The Cold War came to the San Fernando Valley in September of 1959 when Soviet leader Nikita Khrushchev paid a visit to Southern California.
Rinaldi Street seems like an unlikely place to take the leader of the Communist world. Bill Robertson, director of L.A.'s Bureau of Street Services, says it's an ordinary street.
"It was simply named after the ranch owner Karl R. Rinaldi. He was a citrus grower in the late 1890s up in that area, Granada Hills and Mission Hills."
Rinaldi Street's real fame came 50 years ago. In 1959, Soviet premier Nikita Khrushchev toured Southern California and wanted to go to Disneyland. But local police worried about security. Disneyland was a "nyet."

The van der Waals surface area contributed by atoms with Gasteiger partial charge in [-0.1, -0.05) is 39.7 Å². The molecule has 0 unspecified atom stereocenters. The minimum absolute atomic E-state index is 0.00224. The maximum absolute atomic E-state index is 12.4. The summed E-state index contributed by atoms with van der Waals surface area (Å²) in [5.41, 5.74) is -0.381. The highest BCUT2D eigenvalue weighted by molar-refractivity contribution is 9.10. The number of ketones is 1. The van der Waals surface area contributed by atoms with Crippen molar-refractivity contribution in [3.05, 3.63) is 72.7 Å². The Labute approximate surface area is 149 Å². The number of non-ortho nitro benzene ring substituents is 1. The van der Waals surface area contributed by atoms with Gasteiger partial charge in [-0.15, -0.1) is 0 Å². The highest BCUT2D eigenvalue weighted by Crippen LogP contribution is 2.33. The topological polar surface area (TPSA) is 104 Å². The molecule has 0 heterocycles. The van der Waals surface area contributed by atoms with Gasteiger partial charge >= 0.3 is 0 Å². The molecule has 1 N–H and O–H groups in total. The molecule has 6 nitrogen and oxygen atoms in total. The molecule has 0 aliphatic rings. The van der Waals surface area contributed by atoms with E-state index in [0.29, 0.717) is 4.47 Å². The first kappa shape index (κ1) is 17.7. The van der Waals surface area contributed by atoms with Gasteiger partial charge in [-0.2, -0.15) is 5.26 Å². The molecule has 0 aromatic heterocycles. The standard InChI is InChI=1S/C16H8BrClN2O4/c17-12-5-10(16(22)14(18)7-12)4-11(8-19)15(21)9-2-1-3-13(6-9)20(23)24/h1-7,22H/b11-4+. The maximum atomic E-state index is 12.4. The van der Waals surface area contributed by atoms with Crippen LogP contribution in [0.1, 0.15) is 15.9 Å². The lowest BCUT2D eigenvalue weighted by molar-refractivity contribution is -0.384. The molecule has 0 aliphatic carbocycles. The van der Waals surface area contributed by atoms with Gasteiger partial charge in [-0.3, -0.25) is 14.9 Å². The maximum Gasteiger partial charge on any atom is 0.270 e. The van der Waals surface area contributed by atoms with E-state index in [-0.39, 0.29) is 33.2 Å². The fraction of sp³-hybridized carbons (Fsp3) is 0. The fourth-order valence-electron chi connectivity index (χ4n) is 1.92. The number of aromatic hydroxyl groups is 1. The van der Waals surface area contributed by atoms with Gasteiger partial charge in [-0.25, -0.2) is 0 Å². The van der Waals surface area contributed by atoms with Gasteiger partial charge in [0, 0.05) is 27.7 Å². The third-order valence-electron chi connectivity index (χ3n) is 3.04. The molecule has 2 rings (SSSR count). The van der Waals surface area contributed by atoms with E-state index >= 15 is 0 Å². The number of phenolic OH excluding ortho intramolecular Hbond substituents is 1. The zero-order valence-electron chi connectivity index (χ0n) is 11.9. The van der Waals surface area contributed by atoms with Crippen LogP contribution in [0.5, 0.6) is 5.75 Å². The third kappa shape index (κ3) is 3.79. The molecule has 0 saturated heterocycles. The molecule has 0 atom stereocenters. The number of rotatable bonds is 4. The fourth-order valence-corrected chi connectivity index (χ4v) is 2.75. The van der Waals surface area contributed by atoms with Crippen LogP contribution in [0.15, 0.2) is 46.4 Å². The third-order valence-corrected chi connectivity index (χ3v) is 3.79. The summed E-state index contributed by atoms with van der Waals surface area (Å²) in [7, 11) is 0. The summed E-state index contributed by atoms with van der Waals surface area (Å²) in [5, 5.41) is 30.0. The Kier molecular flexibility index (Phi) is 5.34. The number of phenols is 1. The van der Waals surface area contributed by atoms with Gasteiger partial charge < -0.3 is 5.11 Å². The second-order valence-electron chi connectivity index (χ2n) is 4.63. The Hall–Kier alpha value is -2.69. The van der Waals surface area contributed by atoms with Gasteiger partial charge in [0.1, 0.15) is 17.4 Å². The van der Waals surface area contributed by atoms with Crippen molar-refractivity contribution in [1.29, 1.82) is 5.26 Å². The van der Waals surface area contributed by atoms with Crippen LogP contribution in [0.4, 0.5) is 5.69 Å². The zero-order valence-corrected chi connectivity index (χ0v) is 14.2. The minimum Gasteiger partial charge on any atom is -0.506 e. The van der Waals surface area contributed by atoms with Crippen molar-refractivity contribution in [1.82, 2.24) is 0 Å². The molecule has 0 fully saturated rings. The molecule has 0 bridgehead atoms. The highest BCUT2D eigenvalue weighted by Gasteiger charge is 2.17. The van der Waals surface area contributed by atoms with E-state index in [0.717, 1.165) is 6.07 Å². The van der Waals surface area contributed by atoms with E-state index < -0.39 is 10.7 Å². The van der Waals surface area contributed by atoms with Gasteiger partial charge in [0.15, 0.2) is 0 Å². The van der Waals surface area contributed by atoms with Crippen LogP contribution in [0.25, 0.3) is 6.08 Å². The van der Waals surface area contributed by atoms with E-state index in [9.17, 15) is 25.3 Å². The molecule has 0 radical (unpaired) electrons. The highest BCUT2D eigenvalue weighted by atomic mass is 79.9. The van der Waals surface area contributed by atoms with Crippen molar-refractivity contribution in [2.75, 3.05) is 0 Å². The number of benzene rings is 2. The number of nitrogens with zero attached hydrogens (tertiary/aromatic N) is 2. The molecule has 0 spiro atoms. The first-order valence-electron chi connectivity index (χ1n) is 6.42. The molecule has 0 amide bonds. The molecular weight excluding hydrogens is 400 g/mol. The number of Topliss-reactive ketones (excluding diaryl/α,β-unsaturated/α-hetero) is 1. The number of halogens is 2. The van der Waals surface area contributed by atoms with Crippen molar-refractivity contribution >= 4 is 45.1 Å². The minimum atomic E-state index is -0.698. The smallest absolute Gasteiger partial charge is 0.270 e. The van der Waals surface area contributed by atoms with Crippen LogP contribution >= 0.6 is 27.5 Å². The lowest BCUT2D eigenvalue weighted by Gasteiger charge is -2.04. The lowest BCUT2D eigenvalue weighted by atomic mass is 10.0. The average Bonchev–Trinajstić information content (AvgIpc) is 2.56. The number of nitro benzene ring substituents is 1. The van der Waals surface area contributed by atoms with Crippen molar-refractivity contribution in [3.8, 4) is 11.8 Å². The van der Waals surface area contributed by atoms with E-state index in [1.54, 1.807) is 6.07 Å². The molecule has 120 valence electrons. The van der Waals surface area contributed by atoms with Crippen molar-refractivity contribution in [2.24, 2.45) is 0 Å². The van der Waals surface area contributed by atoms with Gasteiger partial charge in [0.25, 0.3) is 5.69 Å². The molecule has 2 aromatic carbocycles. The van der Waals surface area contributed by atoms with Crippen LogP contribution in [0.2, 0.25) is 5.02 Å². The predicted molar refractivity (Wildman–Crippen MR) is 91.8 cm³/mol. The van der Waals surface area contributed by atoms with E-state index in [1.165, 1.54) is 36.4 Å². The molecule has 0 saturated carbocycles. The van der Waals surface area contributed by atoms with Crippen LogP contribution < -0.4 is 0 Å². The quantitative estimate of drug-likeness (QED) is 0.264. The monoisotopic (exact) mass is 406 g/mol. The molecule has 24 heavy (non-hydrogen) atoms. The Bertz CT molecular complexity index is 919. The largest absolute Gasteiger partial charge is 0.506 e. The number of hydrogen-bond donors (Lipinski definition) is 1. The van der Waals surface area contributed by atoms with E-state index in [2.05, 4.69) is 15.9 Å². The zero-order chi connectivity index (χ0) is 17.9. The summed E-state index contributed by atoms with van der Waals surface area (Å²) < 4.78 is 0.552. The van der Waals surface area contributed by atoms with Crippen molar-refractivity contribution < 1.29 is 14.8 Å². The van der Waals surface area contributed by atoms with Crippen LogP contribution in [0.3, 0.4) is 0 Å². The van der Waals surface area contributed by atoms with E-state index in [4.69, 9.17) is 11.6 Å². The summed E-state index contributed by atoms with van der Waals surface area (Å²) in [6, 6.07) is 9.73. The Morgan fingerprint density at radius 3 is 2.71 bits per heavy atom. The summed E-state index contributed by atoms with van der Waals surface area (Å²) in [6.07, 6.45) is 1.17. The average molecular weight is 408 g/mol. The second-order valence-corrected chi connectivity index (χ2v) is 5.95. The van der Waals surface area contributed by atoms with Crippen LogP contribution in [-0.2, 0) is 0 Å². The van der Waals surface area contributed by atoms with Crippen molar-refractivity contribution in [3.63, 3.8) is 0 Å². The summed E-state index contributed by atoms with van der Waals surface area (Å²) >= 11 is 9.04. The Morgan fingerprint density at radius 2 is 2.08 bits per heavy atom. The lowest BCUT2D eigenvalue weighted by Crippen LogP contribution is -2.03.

How about a trip to suburbia? Khrushchev was taken to the "magic kingdom" in the Valley – a new tract home in the 16,000 block of Rinaldi. The premier was not happy. It was a hot day. He simmered like a pot of borscht and never got out of the car.
He complained, "This development causes me bitter regret. I thought I could come here as a free man." And the Cold War continued for another 30 years.